Yesterday was a sheltering-in-place kind of Thanksgiving. Made all the veggies and sides – but ate no turkey, for love of the bird❤. …

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Then, I found this culinary talisman, a can of fruit cocktail and burst into tears:

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❤😪

I called the old beau and sobbed to him: “I MISS MY MOM”! He knew Cecelia, too, and loved her, too – more than me at the end. When Ma was dying, he raced from a work site to the nursing home to say goodbye to her. He was in his painters pants and covered in white paint strokes. He looked exhausted – but went to my mom’s bedside to “just visit.” Not a huggy guy, he said, formally: “How are you?”

Ma said: “Fine! You’re looking good, ‘John’!

Both lousy liars. Ma died several hours later. John went back to his worksite, then helped me remove Ma’s stuff from her half of the nursing home bedroom the next day.

But I digress. Back to the can of fruit cocktail. …

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When I was a little girl growing up in Green Island, fruit cocktail – the sweetened kind – was a staple in our Lafayette Street flat. Ma loved it, used it almost every day: as an appetizer served in a little bowl, for all of our father’s steak dinners – when Daddy was around. She poured it over her Corn Flakes for breakfast. She urged us to eat it too – over our Corn Flakes or as a stand alone dinner staple, to be savored before supper. Or for dessert.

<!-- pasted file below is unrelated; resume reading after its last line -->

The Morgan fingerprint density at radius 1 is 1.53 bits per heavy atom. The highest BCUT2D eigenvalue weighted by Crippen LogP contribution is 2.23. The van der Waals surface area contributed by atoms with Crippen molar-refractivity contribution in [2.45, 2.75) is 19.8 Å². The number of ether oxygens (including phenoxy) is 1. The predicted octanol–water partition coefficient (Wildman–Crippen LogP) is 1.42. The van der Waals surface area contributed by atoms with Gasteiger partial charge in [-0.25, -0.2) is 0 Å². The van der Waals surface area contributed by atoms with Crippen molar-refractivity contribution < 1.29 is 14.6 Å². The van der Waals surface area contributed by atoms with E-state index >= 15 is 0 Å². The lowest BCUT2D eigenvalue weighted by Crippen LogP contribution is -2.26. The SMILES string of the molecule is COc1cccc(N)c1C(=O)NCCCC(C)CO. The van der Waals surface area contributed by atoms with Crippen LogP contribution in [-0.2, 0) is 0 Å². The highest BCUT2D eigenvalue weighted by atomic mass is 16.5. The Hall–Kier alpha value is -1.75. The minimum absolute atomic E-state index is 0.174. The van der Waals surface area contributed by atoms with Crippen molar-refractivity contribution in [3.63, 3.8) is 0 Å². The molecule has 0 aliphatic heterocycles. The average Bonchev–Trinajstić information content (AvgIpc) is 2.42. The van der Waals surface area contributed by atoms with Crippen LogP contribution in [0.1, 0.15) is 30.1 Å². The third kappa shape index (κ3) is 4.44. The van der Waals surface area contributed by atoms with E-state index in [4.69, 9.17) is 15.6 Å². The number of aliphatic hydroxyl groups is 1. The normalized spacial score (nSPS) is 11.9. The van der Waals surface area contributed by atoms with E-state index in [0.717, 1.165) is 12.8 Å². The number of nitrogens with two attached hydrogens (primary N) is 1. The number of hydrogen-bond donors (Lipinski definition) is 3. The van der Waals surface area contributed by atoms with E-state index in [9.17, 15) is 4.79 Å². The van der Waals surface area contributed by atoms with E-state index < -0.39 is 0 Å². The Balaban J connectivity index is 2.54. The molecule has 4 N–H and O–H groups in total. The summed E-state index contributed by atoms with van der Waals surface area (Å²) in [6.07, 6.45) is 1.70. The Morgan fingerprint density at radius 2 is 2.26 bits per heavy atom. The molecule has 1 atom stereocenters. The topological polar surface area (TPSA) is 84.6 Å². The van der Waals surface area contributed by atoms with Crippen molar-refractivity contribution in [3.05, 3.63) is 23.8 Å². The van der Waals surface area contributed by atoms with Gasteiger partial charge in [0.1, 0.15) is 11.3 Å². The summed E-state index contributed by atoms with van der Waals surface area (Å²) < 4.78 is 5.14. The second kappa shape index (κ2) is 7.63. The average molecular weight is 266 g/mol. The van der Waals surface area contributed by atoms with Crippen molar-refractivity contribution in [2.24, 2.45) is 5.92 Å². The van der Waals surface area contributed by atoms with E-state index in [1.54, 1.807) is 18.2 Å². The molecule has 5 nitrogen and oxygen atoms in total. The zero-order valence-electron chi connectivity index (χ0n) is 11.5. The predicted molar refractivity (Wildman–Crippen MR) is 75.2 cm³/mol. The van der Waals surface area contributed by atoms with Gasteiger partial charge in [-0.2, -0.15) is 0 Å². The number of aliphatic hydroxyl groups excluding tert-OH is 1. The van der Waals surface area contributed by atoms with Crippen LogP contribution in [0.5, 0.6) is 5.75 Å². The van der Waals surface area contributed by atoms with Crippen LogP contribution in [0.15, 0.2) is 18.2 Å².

Right before our birthdays – Ma would walk to Supreme Market on Millbury Street and buy her Cecelia Kiddie Birthday Party Bonanza for me, my sisters and our party guests, Uncle Mark, Aunt Mary and their three kids, our cousins: three big cans of fruit cocktail, a box of Duncan Hines Cherry Supreme cake, eggs, Betty Crocker canned chocolate frosting and a jar of red cherries.

Then she’d go to White’s Five and Ten across the street for paper cups and plates, a plastic table cloth, paper party hats, party favors, a small box of pink candles and a Pin the Tail on the Donkey wall game – and Scotch Tape to keep it all together.

Ma would bake her instant cake – and give me the bowl to lick (never got sick!). When the two pink layers were baked, Ma frosted them and then cracked open her little jar of red maraschino cherries, cut all of them in half and decorated her cake with them. I hung out with Ma at the kitchen table, watching her, admiring her artistry, hoping she’d hand me a few sweet cherries. She did.

But for Ma, the big event was pouring all those cans of fruit cocktail into a special, BEAUTIFUL, glass punch bowl, gingerly placing a clear plastic ladle in it, then pulling the tiny glass bowls out of the china closet and setting it all up on our big laundry wash tubs in our kitchen – now covered with a lid and a plastic table cloth. Cake and fruit cocktail front and center; sandwich meat from Buehler Brothers Meat Market on Millbury Street, State Line potato chips, Cheetos and Wonder Bread flanking the heart of the spread. Ma made a ritual of serving everyone their fruit cocktail, ladling it in the tiny bowls…serving us kids from the left. Very classy. Very Eisenhower 1950s wife and mom.